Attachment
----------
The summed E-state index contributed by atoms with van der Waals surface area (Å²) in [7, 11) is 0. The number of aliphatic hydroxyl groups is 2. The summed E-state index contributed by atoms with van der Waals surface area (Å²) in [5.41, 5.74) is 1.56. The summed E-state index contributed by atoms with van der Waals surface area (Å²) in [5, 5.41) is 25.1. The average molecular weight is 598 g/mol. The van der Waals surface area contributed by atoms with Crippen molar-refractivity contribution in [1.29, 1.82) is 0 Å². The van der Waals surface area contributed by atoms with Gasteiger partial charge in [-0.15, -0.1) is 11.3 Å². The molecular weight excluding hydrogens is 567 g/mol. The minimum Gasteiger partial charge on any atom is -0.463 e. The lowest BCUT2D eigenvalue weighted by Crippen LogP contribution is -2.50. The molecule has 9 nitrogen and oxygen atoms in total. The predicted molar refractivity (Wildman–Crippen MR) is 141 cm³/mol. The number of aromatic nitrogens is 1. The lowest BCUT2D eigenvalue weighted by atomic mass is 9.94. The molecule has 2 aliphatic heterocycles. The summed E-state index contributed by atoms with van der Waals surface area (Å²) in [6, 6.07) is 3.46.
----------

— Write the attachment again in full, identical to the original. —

The summed E-state index contributed by atoms with van der Waals surface area (Å²) in [7, 11) is 0. The number of aliphatic hydroxyl groups is 2. The summed E-state index contributed by atoms with van der Waals surface area (Å²) in [5.41, 5.74) is 1.56. The summed E-state index contributed by atoms with van der Waals surface area (Å²) in [5, 5.41) is 25.1. The average molecular weight is 598 g/mol. The van der Waals surface area contributed by atoms with Crippen molar-refractivity contribution in [1.29, 1.82) is 0 Å². The van der Waals surface area contributed by atoms with Gasteiger partial charge in [-0.15, -0.1) is 11.3 Å². The molecular weight excluding hydrogens is 567 g/mol. The minimum Gasteiger partial charge on any atom is -0.463 e. The lowest BCUT2D eigenvalue weighted by Crippen LogP contribution is -2.50. The molecule has 9 nitrogen and oxygen atoms in total. The predicted molar refractivity (Wildman–Crippen MR) is 141 cm³/mol. The number of aromatic nitrogens is 1. The lowest BCUT2D eigenvalue weighted by atomic mass is 9.94. The molecule has 2 aliphatic heterocycles. The summed E-state index contributed by atoms with van der Waals surface area (Å²) in [6, 6.07) is 3.46.